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Experiencing Empire

Power, People, and Revolution in Early America
Patrick Griffin


BUY Cloth · 280 pp. · 6 × 9 · ISBN 9780813939889 · $39.50 · Jul 2017
BUY Ebook · 280 pp. · ISBN 9780813939896 · $39.50 · Jul 2017

Born of clashing visions of empire in England and the colonies, the American Revolution saw men and women grappling with power— and its absence—in dynamic ways. On both sides of the revolutionary divide, Americans viewed themselves as an imperial people. This perspective conditioned how they understood the exercise of power, how they believed governments had to function, and how they situated themselves in a world dominated by other imperial players.

Eighteenth-century Americans experienced what can be called an "imperial-revolutionary moment." Over the course of the eighteenth century, the colonies were integrated into a broader Atlantic world, a process that forced common men and women to reexamine the meanings and influences of empire in their own lives. The tensions inherent in this process led to revolution. After the Revolution, the idea of empire provided order—albeit at a cost to many—during a chaotic period.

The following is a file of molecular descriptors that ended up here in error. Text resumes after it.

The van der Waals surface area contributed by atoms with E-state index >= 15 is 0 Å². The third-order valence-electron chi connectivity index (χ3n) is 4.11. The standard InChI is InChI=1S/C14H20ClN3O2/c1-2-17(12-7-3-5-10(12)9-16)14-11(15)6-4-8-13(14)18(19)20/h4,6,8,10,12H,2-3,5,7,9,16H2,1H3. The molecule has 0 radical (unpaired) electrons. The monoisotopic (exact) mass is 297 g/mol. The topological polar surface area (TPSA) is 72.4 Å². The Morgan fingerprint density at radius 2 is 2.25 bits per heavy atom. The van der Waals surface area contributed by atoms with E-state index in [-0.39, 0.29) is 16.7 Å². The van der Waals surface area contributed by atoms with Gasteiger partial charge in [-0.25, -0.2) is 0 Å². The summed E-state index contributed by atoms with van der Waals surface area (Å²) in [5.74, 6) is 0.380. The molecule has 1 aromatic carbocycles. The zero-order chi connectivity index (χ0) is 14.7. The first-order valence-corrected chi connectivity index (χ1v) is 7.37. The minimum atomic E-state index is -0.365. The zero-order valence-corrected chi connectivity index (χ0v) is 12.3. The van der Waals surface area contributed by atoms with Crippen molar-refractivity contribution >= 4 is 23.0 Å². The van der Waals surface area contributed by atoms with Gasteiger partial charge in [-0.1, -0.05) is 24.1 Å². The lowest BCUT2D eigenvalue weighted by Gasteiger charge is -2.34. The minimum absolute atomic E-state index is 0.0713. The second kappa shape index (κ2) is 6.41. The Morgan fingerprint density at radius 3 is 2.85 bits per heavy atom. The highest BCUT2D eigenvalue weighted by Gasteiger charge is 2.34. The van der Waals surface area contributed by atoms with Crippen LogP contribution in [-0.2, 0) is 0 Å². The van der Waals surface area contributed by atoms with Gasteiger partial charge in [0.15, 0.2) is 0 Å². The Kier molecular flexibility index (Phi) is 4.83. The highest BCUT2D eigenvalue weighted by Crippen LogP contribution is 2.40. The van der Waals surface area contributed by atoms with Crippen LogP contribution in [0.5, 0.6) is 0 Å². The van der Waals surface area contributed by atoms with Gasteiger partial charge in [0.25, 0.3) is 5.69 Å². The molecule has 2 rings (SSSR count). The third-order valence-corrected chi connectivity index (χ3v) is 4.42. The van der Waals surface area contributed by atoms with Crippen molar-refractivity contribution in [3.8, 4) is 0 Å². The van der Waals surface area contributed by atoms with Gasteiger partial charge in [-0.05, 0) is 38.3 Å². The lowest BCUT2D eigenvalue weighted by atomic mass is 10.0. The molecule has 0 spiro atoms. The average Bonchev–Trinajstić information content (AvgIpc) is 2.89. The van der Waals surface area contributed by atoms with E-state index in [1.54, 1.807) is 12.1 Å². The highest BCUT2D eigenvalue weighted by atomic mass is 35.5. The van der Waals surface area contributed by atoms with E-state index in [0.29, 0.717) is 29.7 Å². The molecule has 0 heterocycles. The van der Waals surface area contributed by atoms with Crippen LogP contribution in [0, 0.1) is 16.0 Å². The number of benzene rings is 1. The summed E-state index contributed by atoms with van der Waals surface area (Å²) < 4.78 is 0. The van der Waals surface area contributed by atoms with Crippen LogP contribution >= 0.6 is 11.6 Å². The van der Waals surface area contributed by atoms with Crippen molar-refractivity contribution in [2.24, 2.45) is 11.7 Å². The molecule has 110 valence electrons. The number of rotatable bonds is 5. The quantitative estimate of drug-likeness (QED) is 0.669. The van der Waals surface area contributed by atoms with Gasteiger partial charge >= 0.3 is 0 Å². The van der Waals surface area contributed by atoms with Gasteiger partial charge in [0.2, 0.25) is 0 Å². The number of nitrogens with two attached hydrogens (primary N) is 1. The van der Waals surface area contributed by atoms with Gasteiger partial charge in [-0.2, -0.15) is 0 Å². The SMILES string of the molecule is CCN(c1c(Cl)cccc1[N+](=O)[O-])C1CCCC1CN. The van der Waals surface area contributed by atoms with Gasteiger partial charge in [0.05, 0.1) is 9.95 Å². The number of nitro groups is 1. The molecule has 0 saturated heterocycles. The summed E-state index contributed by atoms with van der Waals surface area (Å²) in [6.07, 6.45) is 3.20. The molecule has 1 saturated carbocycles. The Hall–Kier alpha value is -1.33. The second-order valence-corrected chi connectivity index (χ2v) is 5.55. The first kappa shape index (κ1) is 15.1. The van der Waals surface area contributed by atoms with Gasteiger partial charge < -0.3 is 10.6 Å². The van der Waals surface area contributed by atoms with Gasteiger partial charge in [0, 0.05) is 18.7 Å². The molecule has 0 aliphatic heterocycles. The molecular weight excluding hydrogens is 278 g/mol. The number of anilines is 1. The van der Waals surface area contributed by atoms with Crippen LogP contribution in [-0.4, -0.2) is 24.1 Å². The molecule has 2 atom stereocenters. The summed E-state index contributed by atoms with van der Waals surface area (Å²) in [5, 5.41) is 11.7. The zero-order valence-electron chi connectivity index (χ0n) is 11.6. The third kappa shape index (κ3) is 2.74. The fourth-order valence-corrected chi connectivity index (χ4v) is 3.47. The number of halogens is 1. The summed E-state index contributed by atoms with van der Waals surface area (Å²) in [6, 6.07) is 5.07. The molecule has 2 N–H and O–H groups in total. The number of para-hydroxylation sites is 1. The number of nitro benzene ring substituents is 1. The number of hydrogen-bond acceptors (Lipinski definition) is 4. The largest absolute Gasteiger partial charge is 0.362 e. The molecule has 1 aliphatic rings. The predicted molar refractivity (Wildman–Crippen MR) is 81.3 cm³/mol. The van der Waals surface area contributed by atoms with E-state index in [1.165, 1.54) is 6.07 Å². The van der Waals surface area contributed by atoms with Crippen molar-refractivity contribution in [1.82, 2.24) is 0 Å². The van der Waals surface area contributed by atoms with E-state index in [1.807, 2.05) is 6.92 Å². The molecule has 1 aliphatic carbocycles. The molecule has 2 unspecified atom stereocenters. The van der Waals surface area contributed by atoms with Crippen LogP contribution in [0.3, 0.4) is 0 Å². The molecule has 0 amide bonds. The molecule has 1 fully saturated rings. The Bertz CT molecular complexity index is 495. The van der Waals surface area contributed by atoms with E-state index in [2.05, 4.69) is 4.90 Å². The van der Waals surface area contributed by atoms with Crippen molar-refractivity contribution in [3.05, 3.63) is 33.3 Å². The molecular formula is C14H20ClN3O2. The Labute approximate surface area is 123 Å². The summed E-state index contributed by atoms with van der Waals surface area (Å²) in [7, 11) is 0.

Viewing the early republic from an imperial-revolutionary perspective, the essays in this collection consider subjects as far-ranging as merchants, winemaking, slavery, sex, and chronology to nostalgia, fort construction, and urban unrest. They move from the very center of the empire in London to the far western frontier near St. Louis, offering a new way to consider America’s most formative period.

Reviews:


Experiencing Empire is a timely contribution to our understanding of America’s imperial origins. Superb essays by editor Patrick Griffin and the distinguished scholar T. H. Breen provide an illuminating interpretative framework for this impressive, wide-ranging collection.

Peter S. Onuf, University of Virginia, author of The Mind of Thomas Jefferson

Thirteen superb scholars here examine the era of the American Revolution through the lens of empire and see the standard turning points of 1763, 1776, and 1787 in a dazzling new light. The result will encourage students and scholars alike to reexamine familiar events in ways that challenge, enlighten, and provoke. Experiencing Empire is as stimulating and rewarding a collection of essays as I have read in the last twenty years.

Fred Anderson, University of Colorado, Boulder, author of Crucible of War: The Seven Years' War and the Fate of Empire in British North America, 1754-1766

About the Author: 

Patrick Griffin, Department Chair and Madden-Hennebry Professor of History at the University of Notre Dame, is the author of America’s Revolution.

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